Buy Low, Sell High Strategies for Aspiring Franchise Buyers

Buy Low, Sell High Strategies for Aspiring Franchise Buyers
Buy Low, Sell High Strategies for Aspiring Franchise Buyers

In stocks, bonds or real estate, the savvy investor is always looking for opportunities to buy low and sell high. This principle is relevant when exploring franchise ownership too, but with one important distinction. Unless you’re an active day-trader or house flipper, typical buy/sell strategies are largely passive - meaning you your job is largely complete after the initial investment. When you make the leap to buy your own business, you’re making an active investment in yourself.

Looking back at my 30+ years in franchising and business brokerage, I struggle to recall a single client seeking my advice to find a perfect business who hasn’t desired the lowest possible investment that would deliver the highest possible return. No one wants to throw good money at a bad investment. The conversation takes a dramatic shift when the goal to buy on the lower end comes with a strong desire to own an established brand in a prime territory.

The “buy low, sell high” strategy is a basic concept, but it often means letting go of common misperceptions, understanding the trade-offs, managing your emotional reactions and beginning with the end in mind.

Here are a few Dos and Don'ts if you want to maximize your chances for that big equity event at the end of your journey:

Do: Work Toward Gaining Clarity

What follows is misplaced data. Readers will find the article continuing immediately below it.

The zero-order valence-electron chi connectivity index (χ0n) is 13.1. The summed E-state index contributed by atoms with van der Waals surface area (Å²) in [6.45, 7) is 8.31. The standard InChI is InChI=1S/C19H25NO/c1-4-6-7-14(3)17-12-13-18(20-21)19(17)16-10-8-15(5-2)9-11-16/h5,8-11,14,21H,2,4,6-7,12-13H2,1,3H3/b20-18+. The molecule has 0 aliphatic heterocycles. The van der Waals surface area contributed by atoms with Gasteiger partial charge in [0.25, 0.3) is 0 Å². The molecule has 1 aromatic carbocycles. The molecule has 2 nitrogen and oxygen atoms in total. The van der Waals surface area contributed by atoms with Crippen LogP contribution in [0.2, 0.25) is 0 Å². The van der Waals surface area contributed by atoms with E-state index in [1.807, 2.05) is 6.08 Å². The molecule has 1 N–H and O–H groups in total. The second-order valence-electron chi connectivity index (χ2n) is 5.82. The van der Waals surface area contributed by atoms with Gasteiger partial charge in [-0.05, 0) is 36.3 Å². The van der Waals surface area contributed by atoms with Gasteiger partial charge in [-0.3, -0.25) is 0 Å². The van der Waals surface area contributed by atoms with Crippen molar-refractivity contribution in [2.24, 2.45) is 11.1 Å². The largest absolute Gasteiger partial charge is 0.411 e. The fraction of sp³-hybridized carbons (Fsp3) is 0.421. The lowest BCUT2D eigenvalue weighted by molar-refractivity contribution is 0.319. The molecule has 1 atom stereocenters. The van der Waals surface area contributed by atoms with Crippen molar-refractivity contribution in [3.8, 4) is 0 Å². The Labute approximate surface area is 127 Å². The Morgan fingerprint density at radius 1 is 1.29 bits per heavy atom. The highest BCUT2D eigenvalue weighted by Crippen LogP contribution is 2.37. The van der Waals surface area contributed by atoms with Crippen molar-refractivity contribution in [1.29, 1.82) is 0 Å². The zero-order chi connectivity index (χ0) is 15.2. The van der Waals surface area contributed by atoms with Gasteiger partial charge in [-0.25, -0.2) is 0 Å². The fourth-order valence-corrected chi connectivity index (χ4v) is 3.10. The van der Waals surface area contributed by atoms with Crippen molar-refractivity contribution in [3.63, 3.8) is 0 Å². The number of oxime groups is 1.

The first step in finding your perfect business is to get clear on what’s really important to you. Is it a business that’s close to home? Are you willing to work weekends and evenings? Do you want to manage a large team?

There’s nothing wrong with window shopping via any number of “BYOB” websites. When you are ready to move forward, I can partner with you to help you prioritize, sort through the clutter and together develop a strategy to meet your goals.

Don’t: Get Stuck on the Brand

Brand recognition is one thing, but it’s not the ONLY thing. When people talk about wanting to be part of a recognizable brand, they automatically think it’s a safer bet. That strategy is short-sighted and can create a false sense of security.  Further, if you lack the skills and capital necessary to grow the business, you will struggle. In the end, your business could be worth less than what you paid for it.

By the time a highly recognizable franchise brand hits the “Top 100” lists in your favorite entrepreneurship publication, the likelihood of territory availability in high-density areas such as metro Atlanta is zero to none. If you’re lucky enough to stumble upon a resale opportunity for your favorite brand, it’s going to carry a hefty premium and buying low goes out the window.

To capture prime territory at a lower relative price point, it makes sense to look at a bouquet of young, fresh franchises. Remember, it’s the brand that will be new to you - not the concept. Massage Envy didn’t invent therapeutic massage, but they disrupted the market by inventing a way to make massage attractive to a much broader audience through convenient locations and affordable membership-based rates. Remember, franchising is a growth strategy to capture market share where there is already a known demand for the product or service. Stay open to understanding the market demand and less focused on the brand.